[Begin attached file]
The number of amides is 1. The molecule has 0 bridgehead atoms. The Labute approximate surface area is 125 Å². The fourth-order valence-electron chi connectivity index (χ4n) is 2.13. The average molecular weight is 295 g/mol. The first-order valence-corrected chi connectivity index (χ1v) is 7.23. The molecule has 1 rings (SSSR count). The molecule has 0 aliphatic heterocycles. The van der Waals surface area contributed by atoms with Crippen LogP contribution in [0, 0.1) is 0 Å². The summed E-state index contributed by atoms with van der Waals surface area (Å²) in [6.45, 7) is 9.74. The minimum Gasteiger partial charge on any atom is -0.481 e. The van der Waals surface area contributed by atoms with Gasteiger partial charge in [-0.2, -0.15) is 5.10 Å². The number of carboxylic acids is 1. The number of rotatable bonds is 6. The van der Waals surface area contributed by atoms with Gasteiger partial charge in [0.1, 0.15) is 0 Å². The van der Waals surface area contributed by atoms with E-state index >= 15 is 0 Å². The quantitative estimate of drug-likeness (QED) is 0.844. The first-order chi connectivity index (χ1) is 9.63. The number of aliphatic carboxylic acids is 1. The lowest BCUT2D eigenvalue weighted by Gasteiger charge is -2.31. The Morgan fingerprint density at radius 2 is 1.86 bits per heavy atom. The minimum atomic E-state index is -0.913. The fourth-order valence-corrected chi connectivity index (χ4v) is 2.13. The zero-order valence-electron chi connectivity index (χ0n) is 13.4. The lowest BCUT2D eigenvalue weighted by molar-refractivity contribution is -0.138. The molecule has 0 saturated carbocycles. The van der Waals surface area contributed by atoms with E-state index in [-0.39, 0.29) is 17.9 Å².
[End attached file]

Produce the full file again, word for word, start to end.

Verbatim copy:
The number of amides is 1. The molecule has 0 bridgehead atoms. The Labute approximate surface area is 125 Å². The fourth-order valence-electron chi connectivity index (χ4n) is 2.13. The average molecular weight is 295 g/mol. The first-order valence-corrected chi connectivity index (χ1v) is 7.23. The molecule has 1 rings (SSSR count). The molecule has 0 aliphatic heterocycles. The van der Waals surface area contributed by atoms with Crippen LogP contribution in [0, 0.1) is 0 Å². The summed E-state index contributed by atoms with van der Waals surface area (Å²) in [6.45, 7) is 9.74. The minimum Gasteiger partial charge on any atom is -0.481 e. The van der Waals surface area contributed by atoms with Gasteiger partial charge in [-0.2, -0.15) is 5.10 Å². The number of carboxylic acids is 1. The number of rotatable bonds is 6. The van der Waals surface area contributed by atoms with Gasteiger partial charge in [0.1, 0.15) is 0 Å². The van der Waals surface area contributed by atoms with E-state index >= 15 is 0 Å². The quantitative estimate of drug-likeness (QED) is 0.844. The first-order chi connectivity index (χ1) is 9.63. The number of aliphatic carboxylic acids is 1. The lowest BCUT2D eigenvalue weighted by Gasteiger charge is -2.31. The Morgan fingerprint density at radius 2 is 1.86 bits per heavy atom. The minimum atomic E-state index is -0.913. The fourth-order valence-corrected chi connectivity index (χ4v) is 2.13. The zero-order valence-electron chi connectivity index (χ0n) is 13.4. The lowest BCUT2D eigenvalue weighted by molar-refractivity contribution is -0.138. The molecule has 0 saturated carbocycles. The van der Waals surface area contributed by atoms with E-state index in [-0.39, 0.29) is 17.9 Å².